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2 more buses of migrants arrive in New York City

Migrant family shares dangerous journey to United States
Migrant family shares dangerous journey to United States 02:39

NEW YORK -- Another group of migrants arrived in New York City on Tuesday morning.

Two buses were seen pulling into the Port Authority bus station.

Outreach groups were on hand to help these latest arrivals with resources they may need.

Manuel Castro, the commissioner of the Office of Immigrant Affairs, had a strong message for Texas Gov. Greg Abbott for sending these migrants to our area.

"What we have here is a right-wing political extremism crisis. What Abbott is doing here is fomenting anti-immigrant and anti-Latino hatred," he said. "This is the use of human beings, innocent families and children, for political purposes."

RELATED STORY: Immigration advocates call on federal, state and city agencies to increase aid for migrants bused from Texas

CBS2's Astrid Martinez spoke to one family who left everything behind to give their children a brighter future and embarked on an exhausting, difficult and dangerous journey.

The migrant Venezuelan family says they risked their lives -- hitchhiking, taking buses and walking thousands of miles through rivers and roads, including the Darién Gap, one of the most impenetrable, lawless stretches of jungle in the world where South America meets Central America.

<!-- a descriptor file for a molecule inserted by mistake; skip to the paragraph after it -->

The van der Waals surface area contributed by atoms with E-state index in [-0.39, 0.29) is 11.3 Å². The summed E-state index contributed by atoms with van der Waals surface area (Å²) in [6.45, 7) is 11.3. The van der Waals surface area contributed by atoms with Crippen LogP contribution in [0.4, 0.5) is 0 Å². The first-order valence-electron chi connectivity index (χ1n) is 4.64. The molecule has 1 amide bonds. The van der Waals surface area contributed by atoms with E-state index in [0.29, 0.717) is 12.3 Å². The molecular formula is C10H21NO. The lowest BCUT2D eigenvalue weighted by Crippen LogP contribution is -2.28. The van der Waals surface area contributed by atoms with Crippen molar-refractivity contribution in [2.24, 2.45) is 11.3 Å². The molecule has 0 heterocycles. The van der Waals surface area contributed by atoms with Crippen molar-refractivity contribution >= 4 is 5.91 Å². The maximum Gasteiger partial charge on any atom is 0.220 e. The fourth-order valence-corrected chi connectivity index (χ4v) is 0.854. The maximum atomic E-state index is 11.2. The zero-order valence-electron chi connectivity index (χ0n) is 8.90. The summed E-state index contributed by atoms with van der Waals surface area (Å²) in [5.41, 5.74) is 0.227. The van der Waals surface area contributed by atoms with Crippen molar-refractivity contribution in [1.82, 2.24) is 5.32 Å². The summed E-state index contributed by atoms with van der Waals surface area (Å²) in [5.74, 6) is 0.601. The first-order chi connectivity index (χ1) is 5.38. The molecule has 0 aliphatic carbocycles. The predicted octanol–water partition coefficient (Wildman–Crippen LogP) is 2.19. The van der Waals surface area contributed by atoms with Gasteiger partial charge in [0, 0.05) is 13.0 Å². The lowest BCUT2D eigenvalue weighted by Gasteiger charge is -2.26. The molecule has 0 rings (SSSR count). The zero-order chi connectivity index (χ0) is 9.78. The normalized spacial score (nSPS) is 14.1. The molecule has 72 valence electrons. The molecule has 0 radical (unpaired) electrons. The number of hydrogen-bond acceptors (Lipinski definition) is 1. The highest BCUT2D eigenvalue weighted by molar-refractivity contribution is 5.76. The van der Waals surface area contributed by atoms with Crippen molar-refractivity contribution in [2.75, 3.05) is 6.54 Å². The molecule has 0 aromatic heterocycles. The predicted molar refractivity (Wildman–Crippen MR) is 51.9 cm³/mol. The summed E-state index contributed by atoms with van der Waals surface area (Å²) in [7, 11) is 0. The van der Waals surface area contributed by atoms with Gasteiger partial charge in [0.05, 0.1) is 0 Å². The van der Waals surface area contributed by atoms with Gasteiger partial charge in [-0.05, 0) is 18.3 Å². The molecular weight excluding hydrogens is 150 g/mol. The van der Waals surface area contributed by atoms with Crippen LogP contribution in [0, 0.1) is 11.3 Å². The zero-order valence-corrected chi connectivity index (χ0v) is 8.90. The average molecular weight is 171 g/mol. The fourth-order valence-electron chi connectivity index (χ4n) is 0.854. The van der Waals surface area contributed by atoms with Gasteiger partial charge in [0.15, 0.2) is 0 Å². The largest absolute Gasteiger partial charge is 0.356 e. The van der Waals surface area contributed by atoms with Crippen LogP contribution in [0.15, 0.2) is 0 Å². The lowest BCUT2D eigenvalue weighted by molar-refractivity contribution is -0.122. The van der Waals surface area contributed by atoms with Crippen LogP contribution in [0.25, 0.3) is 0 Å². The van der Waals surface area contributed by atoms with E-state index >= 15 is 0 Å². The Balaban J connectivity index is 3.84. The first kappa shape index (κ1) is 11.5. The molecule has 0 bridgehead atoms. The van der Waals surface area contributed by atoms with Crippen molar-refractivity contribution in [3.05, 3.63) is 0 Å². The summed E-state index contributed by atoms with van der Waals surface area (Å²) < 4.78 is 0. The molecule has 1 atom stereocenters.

It's a route where people get raped and killed, say Crisman Urbaez and his partner, Anabel Gonzalez, but it's one they had to take with their two children and puppy to get to the United States.

The young couple said they left Venezuela for Peru in 2018, fleeing a rise in crime and and poverty. After experiencing discrimination, they began their two-month, 10-country trek.

They crossed the Rio Grande at the Texas-Mexico border, where they officially requested asylum.

From Texas, they were boarded on buses for a three-day trip to Manhattan, where their immigration case was recently heard.

Urbaez says he's eager to get his working papers in order to start his new life, but migrants are required to wait a year to receive a work permit.

"The year is, you know, a long time ... They can be back in the street if we don't help them to get on their feet," said Robert Gonzalez, an immigration advocate with the Venezuelan Alliance for Community Support.

Gonzalez has been helping the family navigate the shelter system.

"Start a life here, be able to work, to be part of the economy system of New York City," he said.

A GoFundMe page has been set up to help them start their new life. To donate, click here.

Last week, Gov. Kathy Hochul told CBS2 she's trying to expedite the work permits for migrants. That request needs approval from the federal government.

In the meantime, the Urbaez-Gonzalez family is learning to love their new country because like many other migrants, they believe there is nothing in their native country to go back to.

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